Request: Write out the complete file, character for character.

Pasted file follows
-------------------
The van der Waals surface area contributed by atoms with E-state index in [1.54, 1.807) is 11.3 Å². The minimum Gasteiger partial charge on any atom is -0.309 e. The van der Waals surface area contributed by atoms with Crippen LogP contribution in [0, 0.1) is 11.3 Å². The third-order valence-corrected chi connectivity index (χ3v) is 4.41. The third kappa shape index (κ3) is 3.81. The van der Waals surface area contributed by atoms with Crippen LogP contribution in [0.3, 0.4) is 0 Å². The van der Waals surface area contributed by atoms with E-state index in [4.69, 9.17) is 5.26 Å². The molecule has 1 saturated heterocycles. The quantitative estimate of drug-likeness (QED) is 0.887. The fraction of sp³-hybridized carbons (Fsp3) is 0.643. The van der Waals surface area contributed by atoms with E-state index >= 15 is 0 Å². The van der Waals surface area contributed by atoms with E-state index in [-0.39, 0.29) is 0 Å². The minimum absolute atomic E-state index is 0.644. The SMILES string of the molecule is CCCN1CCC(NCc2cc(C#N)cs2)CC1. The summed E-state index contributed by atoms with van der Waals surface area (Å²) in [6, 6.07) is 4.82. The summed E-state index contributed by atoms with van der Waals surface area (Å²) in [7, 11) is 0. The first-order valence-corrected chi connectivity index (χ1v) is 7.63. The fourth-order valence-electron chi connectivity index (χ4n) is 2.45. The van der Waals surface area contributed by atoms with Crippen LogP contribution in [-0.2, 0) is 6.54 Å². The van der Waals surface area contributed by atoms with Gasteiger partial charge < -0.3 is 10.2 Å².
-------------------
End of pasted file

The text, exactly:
The van der Waals surface area contributed by atoms with E-state index in [1.54, 1.807) is 11.3 Å². The minimum Gasteiger partial charge on any atom is -0.309 e. The van der Waals surface area contributed by atoms with Crippen LogP contribution in [0, 0.1) is 11.3 Å². The third-order valence-corrected chi connectivity index (χ3v) is 4.41. The third kappa shape index (κ3) is 3.81. The van der Waals surface area contributed by atoms with Crippen LogP contribution in [0.3, 0.4) is 0 Å². The van der Waals surface area contributed by atoms with E-state index in [4.69, 9.17) is 5.26 Å². The molecule has 1 saturated heterocycles. The quantitative estimate of drug-likeness (QED) is 0.887. The fraction of sp³-hybridized carbons (Fsp3) is 0.643. The van der Waals surface area contributed by atoms with E-state index >= 15 is 0 Å². The van der Waals surface area contributed by atoms with E-state index in [-0.39, 0.29) is 0 Å². The minimum absolute atomic E-state index is 0.644. The SMILES string of the molecule is CCCN1CCC(NCc2cc(C#N)cs2)CC1. The summed E-state index contributed by atoms with van der Waals surface area (Å²) in [6, 6.07) is 4.82. The summed E-state index contributed by atoms with van der Waals surface area (Å²) in [7, 11) is 0. The first-order valence-corrected chi connectivity index (χ1v) is 7.63. The fourth-order valence-electron chi connectivity index (χ4n) is 2.45. The van der Waals surface area contributed by atoms with Crippen LogP contribution in [-0.2, 0) is 6.54 Å². The van der Waals surface area contributed by atoms with Gasteiger partial charge < -0.3 is 10.2 Å².